Yes, you can be denied a bankruptcy discharge but this is a rare occurrence. The most common occurrence is when a Debtor has committed a fairly serious fraud against his creditors. A more common occurrence, but still rare, is being denied a discharge of a single debt for various legal reasons. There are a few sections of the bankruptcy code that discuss the discharge in general or discharge of certain debts. These section can be found at 11 U.S.C. §523 and 11 U.S.C. §727.
Some of the common debts that can be denied a discharge include debts that are incurred within 90 days of the filing of a bankruptcy that are in excess of $500.00 and obtained for luxury goods or services, cash advances aggregating more than $750 that are extensions of consumer credit under an open end credit plan obtained by an individual debtor on or within 70 days before the order for relief under this title, are presumed to be non-dischargeable. These issues usually arise in a chapter 7 and most always result in only the questionable debt being determined non-dischargeable.
On more rare occasions, a debtor may be denied a discharge of his entire case for more serious offenses that include fraudulent transfers prior to the filing of a bankruptcy, false or untrue information in the filed bankruptcy schedules, and hiding assets with intent to defraud creditors. These are a few of the more serious issues that will lead to eventual denial of a bankruptcy discharge.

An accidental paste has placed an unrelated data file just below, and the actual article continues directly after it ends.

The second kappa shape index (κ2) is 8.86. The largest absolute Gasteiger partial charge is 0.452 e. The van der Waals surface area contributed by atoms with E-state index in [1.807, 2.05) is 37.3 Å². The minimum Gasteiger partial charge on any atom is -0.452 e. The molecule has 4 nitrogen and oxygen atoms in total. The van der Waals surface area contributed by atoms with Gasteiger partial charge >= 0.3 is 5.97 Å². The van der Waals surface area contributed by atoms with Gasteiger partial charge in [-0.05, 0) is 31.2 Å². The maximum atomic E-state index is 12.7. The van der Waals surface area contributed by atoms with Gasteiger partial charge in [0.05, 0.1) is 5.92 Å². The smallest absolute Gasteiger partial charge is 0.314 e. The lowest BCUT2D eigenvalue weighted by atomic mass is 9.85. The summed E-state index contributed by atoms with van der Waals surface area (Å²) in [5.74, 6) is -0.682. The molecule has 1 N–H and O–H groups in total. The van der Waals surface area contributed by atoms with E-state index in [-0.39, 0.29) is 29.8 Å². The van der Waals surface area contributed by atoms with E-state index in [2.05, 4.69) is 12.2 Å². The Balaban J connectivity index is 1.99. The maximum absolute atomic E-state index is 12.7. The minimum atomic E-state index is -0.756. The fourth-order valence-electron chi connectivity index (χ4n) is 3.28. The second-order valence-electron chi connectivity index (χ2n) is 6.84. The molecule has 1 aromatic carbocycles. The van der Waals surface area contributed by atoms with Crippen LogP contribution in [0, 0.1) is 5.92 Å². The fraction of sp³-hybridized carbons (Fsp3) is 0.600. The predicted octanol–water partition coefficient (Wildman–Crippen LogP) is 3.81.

In addition, a debtor can also be denied a discharge of the entire case if the debtor, or joint debtors, fail to complete a post-petition financial management course or has received a discharge from a previous bankruptcy within a certain time period. The bankruptcy code sets out the financial management requirement as well as the time limitations between bankruptcy discharges.
If you are under financial strain and are not sure what to do, please contact our office nearest you and schedule your free consultation with one of our experienced attorneys who can help you navigate this process successfully.
Amy K Tanner is a shareholder in several of the Bond & Botes Law Offices. She holds a Bachelor of Science from Auburn University at Montgomery, and a Juris Doctorate from Thomas Goode Jones School of Law. She focuses primarily on consumer bankruptcy law in the Huntsville and Decatur offices.Read her full bio here.